Moving traffic is the major live load (variable action) on bridge decks. In the design of bridges, it is very important to consider the global and local effects of moving traffic loads on the bridge. While global effects can be used to distribute traffic wheel load to the girders (in the case of beam and slab bridges), local verification is very important in the design of deck slabs especially for bending moment and shear. In this article, we are going to show how to distribute single wheel load to bridge deck slabs.
In BS 5400, single HA load (with a value of 100 kN) is normally used for all types of local effects verification. This load is normally assumed to act on a square contact area of 300 mm x 300 mm to give a pressure of 1.11 N/mm2 on the surface where it is acting. For 45 units of HB load, a single wheel load of 112.5 kN can be considered where necessary.
In EN 1991-2 (Eurocode specification for bridges), the local wheel load is represented by Load Model 2 (LM2) which consists of a single axle load with a magnitude of 400 kN (inclusive of the dynamic amplification factor). The single axle consists of two wheels (200 kN each) spaced at a distance of 2m (centre to centre). This load model is intended to be used for local verification only and should be considered alone on the longitudinal axis of thebridge. Unless otherwise specificied, each wheel is assummed to act on a rectangular area of 600 x 350 mm.
To apply single wheel load on bridge decks for local verification, the wheel load is placed at the most adverse location on the bridge deck, and the contact pressure distributed to the neutral axis of the bridge deck. For all practical purposes, the neutral axis is normally taken at the mid-section of the bridge deck. For distribution of wheel load through concrete deck slabs, a ratio of 1:1 is normally adopted (dispersal angle of 45 degrees), while for distribution through asphalt surfacing, a dispersal ratio of 1:2 is normally adopted.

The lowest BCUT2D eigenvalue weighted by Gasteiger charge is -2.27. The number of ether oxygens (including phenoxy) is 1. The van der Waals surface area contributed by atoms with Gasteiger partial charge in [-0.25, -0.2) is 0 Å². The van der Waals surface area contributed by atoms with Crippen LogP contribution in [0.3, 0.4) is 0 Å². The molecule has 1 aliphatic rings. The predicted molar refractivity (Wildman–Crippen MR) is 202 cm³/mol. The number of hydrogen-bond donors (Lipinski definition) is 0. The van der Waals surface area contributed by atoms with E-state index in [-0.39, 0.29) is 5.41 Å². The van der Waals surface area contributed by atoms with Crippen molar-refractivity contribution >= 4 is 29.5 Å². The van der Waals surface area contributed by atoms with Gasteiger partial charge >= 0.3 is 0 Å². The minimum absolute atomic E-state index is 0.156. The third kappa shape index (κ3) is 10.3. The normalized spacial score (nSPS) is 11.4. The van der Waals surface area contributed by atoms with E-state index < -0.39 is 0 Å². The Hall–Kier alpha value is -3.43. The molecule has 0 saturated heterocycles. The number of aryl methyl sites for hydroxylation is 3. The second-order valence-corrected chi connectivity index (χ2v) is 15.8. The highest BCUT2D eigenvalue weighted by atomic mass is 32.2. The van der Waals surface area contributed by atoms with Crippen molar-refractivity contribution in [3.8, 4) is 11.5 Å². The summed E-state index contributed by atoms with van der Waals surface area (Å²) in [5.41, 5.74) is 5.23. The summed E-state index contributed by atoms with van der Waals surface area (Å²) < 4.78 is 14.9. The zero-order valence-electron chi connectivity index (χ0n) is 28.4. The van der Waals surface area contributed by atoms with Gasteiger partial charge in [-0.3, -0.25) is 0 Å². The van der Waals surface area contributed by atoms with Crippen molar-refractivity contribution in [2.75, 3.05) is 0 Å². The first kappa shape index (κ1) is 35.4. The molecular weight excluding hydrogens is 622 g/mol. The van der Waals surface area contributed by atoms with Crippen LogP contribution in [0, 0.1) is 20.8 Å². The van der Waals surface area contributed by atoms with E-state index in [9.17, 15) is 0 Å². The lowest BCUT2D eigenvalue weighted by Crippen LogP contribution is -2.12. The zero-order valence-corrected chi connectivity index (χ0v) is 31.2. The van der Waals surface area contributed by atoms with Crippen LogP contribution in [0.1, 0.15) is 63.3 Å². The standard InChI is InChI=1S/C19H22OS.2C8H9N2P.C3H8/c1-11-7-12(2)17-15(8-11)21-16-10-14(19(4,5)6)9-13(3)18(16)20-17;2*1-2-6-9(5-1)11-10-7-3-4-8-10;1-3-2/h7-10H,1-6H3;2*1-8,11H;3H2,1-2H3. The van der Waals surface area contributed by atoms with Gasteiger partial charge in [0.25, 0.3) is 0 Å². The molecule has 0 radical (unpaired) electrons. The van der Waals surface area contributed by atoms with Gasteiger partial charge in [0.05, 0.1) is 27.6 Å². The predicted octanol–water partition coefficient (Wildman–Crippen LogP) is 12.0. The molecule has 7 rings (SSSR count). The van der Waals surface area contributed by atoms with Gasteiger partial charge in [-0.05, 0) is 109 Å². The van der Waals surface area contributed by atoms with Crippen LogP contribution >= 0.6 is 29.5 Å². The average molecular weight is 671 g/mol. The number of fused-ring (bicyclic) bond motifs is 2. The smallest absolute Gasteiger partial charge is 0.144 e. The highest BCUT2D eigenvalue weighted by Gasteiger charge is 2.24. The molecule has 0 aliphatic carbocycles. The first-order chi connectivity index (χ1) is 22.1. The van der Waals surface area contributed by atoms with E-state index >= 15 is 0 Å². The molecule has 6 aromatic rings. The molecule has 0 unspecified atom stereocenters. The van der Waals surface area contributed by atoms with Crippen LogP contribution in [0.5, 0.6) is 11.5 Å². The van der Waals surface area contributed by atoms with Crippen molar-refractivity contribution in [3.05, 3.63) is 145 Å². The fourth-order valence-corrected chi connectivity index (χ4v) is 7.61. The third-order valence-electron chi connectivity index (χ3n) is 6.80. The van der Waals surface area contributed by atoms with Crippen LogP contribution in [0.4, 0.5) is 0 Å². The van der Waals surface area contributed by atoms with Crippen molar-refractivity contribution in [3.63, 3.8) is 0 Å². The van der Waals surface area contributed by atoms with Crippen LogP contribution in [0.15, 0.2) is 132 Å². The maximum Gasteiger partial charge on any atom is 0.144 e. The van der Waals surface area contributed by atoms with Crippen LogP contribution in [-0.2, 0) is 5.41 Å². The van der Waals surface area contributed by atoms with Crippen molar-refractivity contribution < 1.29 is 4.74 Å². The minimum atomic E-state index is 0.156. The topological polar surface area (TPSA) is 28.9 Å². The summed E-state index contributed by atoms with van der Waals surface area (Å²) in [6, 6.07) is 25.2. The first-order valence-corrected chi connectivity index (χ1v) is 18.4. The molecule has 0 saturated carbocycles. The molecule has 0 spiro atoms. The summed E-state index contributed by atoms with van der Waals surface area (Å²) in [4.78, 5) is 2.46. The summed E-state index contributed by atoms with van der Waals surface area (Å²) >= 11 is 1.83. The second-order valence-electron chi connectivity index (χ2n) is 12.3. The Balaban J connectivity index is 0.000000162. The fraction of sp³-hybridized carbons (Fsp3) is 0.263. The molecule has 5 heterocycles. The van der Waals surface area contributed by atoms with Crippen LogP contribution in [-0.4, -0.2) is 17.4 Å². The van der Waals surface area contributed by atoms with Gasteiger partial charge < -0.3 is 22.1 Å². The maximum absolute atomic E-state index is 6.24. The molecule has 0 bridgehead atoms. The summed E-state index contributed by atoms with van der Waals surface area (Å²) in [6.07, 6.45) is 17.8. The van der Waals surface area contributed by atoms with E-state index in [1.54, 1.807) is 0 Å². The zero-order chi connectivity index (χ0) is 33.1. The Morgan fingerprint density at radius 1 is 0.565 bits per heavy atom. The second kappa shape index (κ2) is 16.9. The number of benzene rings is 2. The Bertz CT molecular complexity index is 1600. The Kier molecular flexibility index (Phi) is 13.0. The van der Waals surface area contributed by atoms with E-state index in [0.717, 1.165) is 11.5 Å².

When the contact pressure has been obtained (together) with the dimensions of the contact area, the effects of the wheel load on the slab can be assessed using any suitable method. For manual analysis, Pigeaud’s curve can be used to obtain the design bending moments. For finite element analysis, the contact pressure can be applied as a patch load (partially distributed load) on a slab surface.
To show how this is done, let us consider a worked example.
Obtain the design moments in an interior panel of deck slab of the bridge system shown below due to the effect of a single HA wheel load on the bridge deck. The deck slab is overlain with a 75mm thick asphalt surfacing.
The dimensions of an interior panel of the bridge deck are as follows;
Length (ly) = 4.5 m
Width (lx) = 1.8
Support condition: Continuous over all supports
Design wheel load = 100 kN
Contact area = 300 x 300 mm
The contact pressure = 100 kN/(0.3 x 0.3)m = 1111.11 kN/m2
A 2(V):1(H) load distribution through the 75 mm thick asphalt to the surface of the deck slab will give a pressure of 711.11 kN/m2 acting on a square contact area of 375 x 375 mm.
A further 1:1 load distribution from the surface of the concrete deck slab to the neutral axis will give a pressure of 256 kN/m2 acting on a square contact area of 625 x 625 mm.
ax = ay = 625 mm
To enable us use the Pigeaud’s curves;
k = ly/lx = 4.5/1.8 = 2.5
ax/lx = 0.625/1.8 = 0.347
ay/ly = 0.625/4.5 =0.138
From Table 55 of Reynolds and Steedman (10th Edition),
αx4 = 0.169
αy4 = 0.0964
Poisson’s ration v = 0.2
Transverse bending moment Mx = F(αx4 + vαy4) = 100 x (0.169 + 0.2 x 0.0964) = 18.828 kNm/m
Longitudinal bending moment My = F(vαx4 + αy4) = 100 x (0.2 x 0.169 + 0.0964) = 13.02 kNm/m
Taking account of suggested allowances for continuity in the transverse direction;
Mx1 = -0.25Mx = 0.25 x 18.828 = -4.707 kNm
These are therefore the bending moments due to the HA wheel load on the deck slab